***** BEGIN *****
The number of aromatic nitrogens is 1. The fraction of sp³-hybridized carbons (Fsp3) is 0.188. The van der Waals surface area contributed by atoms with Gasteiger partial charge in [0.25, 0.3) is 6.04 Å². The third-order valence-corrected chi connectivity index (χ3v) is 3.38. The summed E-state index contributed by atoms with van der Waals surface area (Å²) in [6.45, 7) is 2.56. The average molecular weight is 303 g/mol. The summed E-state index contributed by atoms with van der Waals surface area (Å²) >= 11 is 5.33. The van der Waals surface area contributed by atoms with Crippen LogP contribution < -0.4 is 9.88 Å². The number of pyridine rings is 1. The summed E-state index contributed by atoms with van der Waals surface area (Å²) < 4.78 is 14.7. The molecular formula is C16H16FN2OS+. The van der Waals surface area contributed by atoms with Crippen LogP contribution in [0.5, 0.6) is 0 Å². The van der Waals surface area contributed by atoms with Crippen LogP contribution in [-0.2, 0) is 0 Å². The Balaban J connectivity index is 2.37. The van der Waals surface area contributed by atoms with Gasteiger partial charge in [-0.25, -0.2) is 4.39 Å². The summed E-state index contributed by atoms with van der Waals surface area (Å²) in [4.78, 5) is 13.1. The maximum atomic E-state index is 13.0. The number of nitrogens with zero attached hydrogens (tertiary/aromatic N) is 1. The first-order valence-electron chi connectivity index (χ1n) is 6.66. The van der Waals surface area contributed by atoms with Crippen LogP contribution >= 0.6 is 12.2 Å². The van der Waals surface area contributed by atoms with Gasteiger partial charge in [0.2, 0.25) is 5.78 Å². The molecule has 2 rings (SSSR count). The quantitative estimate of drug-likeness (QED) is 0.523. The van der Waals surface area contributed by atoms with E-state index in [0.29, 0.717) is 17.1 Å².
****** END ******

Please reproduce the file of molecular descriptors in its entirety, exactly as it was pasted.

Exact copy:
The number of aromatic nitrogens is 1. The fraction of sp³-hybridized carbons (Fsp3) is 0.188. The van der Waals surface area contributed by atoms with Gasteiger partial charge in [0.25, 0.3) is 6.04 Å². The third-order valence-corrected chi connectivity index (χ3v) is 3.38. The summed E-state index contributed by atoms with van der Waals surface area (Å²) in [6.45, 7) is 2.56. The average molecular weight is 303 g/mol. The summed E-state index contributed by atoms with van der Waals surface area (Å²) >= 11 is 5.33. The van der Waals surface area contributed by atoms with Crippen LogP contribution < -0.4 is 9.88 Å². The number of pyridine rings is 1. The summed E-state index contributed by atoms with van der Waals surface area (Å²) < 4.78 is 14.7. The molecular formula is C16H16FN2OS+. The van der Waals surface area contributed by atoms with Crippen LogP contribution in [0.5, 0.6) is 0 Å². The van der Waals surface area contributed by atoms with Crippen LogP contribution in [-0.2, 0) is 0 Å². The Balaban J connectivity index is 2.37. The van der Waals surface area contributed by atoms with Gasteiger partial charge in [-0.25, -0.2) is 4.39 Å². The summed E-state index contributed by atoms with van der Waals surface area (Å²) in [4.78, 5) is 13.1. The maximum atomic E-state index is 13.0. The number of nitrogens with zero attached hydrogens (tertiary/aromatic N) is 1. The first-order valence-electron chi connectivity index (χ1n) is 6.66. The van der Waals surface area contributed by atoms with Crippen LogP contribution >= 0.6 is 12.2 Å². The van der Waals surface area contributed by atoms with Gasteiger partial charge in [0.2, 0.25) is 5.78 Å². The molecule has 2 rings (SSSR count). The quantitative estimate of drug-likeness (QED) is 0.523. The van der Waals surface area contributed by atoms with E-state index in [0.29, 0.717) is 17.1 Å².